Schlesinger was less willing to tie Eleanor Roosevelt with the modern feminist initiatives. "It seems pointless to me to decide whether or not she was a feminist by creed," he said. "She was an example, a person of her times. She did more for women by example than the professional feminists did by their arguments."
And in his address at the opening session of the conference, Schlesinger said, "She was not what her husband and Louis Howe called, without affection, a 'she-male.' . . . She opposed the Equal Rights Amendment, as did Francis Perkins, Helen Gahagan Douglas and most liberal women of the time, on the ground that until female workers were better organized, they needed the protective legislation for which a generation of social reformers had worked so hard."
"Oh, well," Rauh mused. "Arthur is a historian. It's his job to be scrupulous. He can say those things. I think Eleanor Roosevelt was a goddess. And a feminist one, too."
The American Culture Department at Vassar offers a seminar on the life and work of Eleanor Roosevelt. The college is in its October break now and few students were among the audience at the various weekend events, but Laura Carter of Silver Spring is taking the seminar and the conference quite seriously.
"The conference is an amazing bonus," she said. "I think we've learned that first and foremost she was a feminist, one of the greatest of the 20th century. She always down-played her role, but it was amazing what she could accomplish. People really did write her letters scrawled on paper bags asking her for one thing or another. She would make sure that these people would get the help they needed."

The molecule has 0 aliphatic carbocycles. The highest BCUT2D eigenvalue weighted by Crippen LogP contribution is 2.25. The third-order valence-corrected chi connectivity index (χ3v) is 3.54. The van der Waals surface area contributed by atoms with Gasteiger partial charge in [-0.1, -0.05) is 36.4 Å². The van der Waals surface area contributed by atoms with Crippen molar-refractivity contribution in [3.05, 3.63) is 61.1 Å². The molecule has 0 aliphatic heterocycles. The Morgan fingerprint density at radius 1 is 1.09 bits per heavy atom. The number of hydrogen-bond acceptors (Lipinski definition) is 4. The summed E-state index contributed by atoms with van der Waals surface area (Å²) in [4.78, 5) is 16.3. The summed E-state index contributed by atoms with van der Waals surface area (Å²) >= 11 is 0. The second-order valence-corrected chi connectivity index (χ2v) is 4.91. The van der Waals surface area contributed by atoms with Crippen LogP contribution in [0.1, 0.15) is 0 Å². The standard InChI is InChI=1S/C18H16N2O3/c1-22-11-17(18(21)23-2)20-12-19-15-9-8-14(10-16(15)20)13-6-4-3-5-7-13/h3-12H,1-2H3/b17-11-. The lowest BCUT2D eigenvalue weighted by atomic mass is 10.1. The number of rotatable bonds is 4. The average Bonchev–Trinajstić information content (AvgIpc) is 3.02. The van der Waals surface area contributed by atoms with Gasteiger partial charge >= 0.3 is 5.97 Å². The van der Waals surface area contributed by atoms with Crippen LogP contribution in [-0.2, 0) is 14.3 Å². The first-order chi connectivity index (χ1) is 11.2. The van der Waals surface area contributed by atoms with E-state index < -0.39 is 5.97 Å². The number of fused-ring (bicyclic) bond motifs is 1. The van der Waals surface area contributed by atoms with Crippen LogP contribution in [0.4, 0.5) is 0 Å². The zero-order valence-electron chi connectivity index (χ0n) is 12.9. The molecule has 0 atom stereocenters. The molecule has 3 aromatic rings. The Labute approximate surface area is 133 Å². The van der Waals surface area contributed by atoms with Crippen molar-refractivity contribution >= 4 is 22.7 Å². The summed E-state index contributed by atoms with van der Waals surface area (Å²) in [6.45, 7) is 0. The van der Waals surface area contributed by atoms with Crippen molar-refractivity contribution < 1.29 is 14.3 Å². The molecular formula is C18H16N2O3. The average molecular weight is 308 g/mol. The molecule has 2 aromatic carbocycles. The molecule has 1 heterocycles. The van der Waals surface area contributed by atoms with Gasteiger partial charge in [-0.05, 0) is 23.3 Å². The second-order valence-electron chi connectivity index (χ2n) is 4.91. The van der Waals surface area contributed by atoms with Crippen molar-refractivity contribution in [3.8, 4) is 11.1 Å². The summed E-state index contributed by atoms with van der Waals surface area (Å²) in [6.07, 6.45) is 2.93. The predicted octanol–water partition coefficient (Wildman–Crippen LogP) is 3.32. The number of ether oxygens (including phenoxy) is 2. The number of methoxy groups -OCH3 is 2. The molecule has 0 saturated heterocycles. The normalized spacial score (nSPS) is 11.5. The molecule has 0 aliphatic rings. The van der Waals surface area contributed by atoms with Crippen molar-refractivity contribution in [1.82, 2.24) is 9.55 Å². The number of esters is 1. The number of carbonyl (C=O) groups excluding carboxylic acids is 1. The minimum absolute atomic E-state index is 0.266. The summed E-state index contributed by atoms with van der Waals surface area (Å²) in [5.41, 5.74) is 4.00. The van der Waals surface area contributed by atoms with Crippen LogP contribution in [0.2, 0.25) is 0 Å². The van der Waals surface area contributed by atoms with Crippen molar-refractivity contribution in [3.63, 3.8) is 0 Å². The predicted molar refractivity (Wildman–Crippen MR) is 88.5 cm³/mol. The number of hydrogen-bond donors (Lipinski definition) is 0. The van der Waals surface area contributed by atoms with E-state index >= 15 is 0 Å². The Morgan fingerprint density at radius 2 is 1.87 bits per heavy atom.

Marque Mirningoff, a sociology professor who helped organize the conference and also teaches the seminar, said, "Eleanor Roosevelt was a lightning rod for women. What we're trying to communicate in the course is the relationship between her biography and the historical events that took place around it."
The Vassar conference is the culmination of a score of activities that have taken place this year to commemorate Eleanor Roosevelt's birth on Oct. 11, 1884. There will be seminars and panel discussions on her involvement in women's rights, human rights, Israel, economics and youth.
The college is just a short drive away from Val-Kill, the 179-acre estate that Eleanor Roosevelt used as a refuge from Hyde Park and her frequently hostile mother-in-law, Sara Delano Roosevelt. After FDR's death in 1945, she used the estate as her permanent home. "At Val-Kill," she once wrote, "I emerged as an individual."
This week the foliage on the maple, oak and hickory trees in Duchess County is an unending blaze of color. The few students who are left on campus pad around in pink and gray sweatsuits (the school colors) or try in vain to plow through thick 19th-century novels while sitting on lawns strewn with crisp leaves. In this pastoral setting, a stream of public figures and supporters are trying, in Edna Silber's words, "to keep Mrs. Roosevelt's flame burning."